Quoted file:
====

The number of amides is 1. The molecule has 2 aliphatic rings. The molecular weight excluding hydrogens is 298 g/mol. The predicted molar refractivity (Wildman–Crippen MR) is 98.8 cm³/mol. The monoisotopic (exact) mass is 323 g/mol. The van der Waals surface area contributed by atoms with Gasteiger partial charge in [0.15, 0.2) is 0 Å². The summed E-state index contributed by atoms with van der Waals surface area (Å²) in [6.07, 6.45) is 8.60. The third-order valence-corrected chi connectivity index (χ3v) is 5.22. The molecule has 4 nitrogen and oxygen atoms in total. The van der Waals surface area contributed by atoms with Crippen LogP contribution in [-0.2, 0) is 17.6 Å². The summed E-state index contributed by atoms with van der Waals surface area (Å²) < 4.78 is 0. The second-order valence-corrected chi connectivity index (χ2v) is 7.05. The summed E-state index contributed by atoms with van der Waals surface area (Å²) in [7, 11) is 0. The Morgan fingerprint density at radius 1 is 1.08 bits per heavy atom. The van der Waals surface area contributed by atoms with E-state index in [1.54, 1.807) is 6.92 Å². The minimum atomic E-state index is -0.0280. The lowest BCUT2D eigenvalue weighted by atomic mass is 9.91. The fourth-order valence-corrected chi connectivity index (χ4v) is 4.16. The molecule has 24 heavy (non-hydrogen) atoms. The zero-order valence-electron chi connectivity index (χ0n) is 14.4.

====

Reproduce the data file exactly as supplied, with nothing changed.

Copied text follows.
The number of amides is 1. The molecule has 2 aliphatic rings. The molecular weight excluding hydrogens is 298 g/mol. The predicted molar refractivity (Wildman–Crippen MR) is 98.8 cm³/mol. The monoisotopic (exact) mass is 323 g/mol. The van der Waals surface area contributed by atoms with Gasteiger partial charge in [0.15, 0.2) is 0 Å². The summed E-state index contributed by atoms with van der Waals surface area (Å²) in [6.07, 6.45) is 8.60. The third-order valence-corrected chi connectivity index (χ3v) is 5.22. The molecule has 4 nitrogen and oxygen atoms in total. The van der Waals surface area contributed by atoms with Crippen LogP contribution in [-0.2, 0) is 17.6 Å². The summed E-state index contributed by atoms with van der Waals surface area (Å²) < 4.78 is 0. The second-order valence-corrected chi connectivity index (χ2v) is 7.05. The summed E-state index contributed by atoms with van der Waals surface area (Å²) in [7, 11) is 0. The Morgan fingerprint density at radius 1 is 1.08 bits per heavy atom. The van der Waals surface area contributed by atoms with E-state index in [1.54, 1.807) is 6.92 Å². The minimum atomic E-state index is -0.0280. The lowest BCUT2D eigenvalue weighted by atomic mass is 9.91. The fourth-order valence-corrected chi connectivity index (χ4v) is 4.16. The molecule has 24 heavy (non-hydrogen) atoms. The zero-order valence-electron chi connectivity index (χ0n) is 14.4.